# When should I use a kalman filter, if the observability function is known?

Assume that we have a nonlinear dynamical model, e.g called transition function

$$\hat x = f(x, u)$$

And $$y = x$$ as our observability function.

According to Mathworks

Kalman filters are used to optimally estimate the variables of interests when they can't be measured directly, but an indirect measurement is available. They are also used to find the best estimate of states by combining measurements from various sensors in the presence of noise.

In this case, practical case, the observability function is often an identity matrix because states are assumed as they were close as measurements.

So my question is:

If Mathworks says that Kalman filters are used when the user need to measure the states, when the output is only known. Then what if the states is the outputs. I'm most cases, the states are the output. Especially in system identification.

So what's is the use case for kalman filter then?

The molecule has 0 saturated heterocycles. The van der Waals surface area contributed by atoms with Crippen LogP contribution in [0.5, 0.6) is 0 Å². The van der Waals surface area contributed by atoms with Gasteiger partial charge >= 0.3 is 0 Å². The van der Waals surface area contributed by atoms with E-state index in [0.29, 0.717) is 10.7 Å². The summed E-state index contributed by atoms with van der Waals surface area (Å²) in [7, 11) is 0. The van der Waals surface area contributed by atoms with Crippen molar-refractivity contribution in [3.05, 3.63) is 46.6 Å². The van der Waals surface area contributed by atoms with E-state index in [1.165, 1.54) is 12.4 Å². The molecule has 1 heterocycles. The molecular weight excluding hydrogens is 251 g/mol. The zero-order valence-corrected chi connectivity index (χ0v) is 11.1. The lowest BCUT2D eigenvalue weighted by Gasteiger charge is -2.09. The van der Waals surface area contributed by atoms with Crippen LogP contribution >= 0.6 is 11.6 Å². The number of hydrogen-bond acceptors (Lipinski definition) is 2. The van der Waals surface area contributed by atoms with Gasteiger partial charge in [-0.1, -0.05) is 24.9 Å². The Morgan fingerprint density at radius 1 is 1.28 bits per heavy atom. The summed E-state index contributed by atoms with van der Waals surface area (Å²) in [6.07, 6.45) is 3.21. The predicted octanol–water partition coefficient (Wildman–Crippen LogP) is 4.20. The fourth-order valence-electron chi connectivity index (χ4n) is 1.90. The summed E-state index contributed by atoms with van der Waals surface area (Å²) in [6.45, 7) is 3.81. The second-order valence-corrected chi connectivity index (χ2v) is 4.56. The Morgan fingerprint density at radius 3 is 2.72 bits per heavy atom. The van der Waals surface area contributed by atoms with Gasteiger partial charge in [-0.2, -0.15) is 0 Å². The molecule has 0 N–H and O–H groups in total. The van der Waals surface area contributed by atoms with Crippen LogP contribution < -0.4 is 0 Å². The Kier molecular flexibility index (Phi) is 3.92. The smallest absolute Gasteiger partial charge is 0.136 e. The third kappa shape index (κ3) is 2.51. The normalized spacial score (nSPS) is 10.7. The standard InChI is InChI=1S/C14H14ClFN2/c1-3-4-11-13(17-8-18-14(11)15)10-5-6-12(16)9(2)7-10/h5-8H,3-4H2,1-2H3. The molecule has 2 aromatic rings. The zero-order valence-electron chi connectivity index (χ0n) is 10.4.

• @MrYui a Kalman filter would be an online state estimation optimization problem solver. While system identification is normally done offline and would in your case only try to find a mapping from $y_i$ to $y_{i+1}$ for many $i$ at the same time. The effect of the measurement noise should for certain model types average to zero and thus can be omitted. If this isn't the case then instead one could also try to find a mapping between $y_i-e_i$ to $y_{i+1}-e_{i+1}$ and also try to minimize the correlation between $e_i$ and $e_{i+1}$. Commented Dec 20, 2021 at 23:51
• @MrYui system identification should also identify $y=h(x)$. At least I assume that you apply system identification to a set input ($u$) and output ($y$) data? Note that the model is not unique, since one can always find an equivalent model by defining the state differently (also see similarity transformations for linear systems). Commented Dec 21, 2021 at 23:34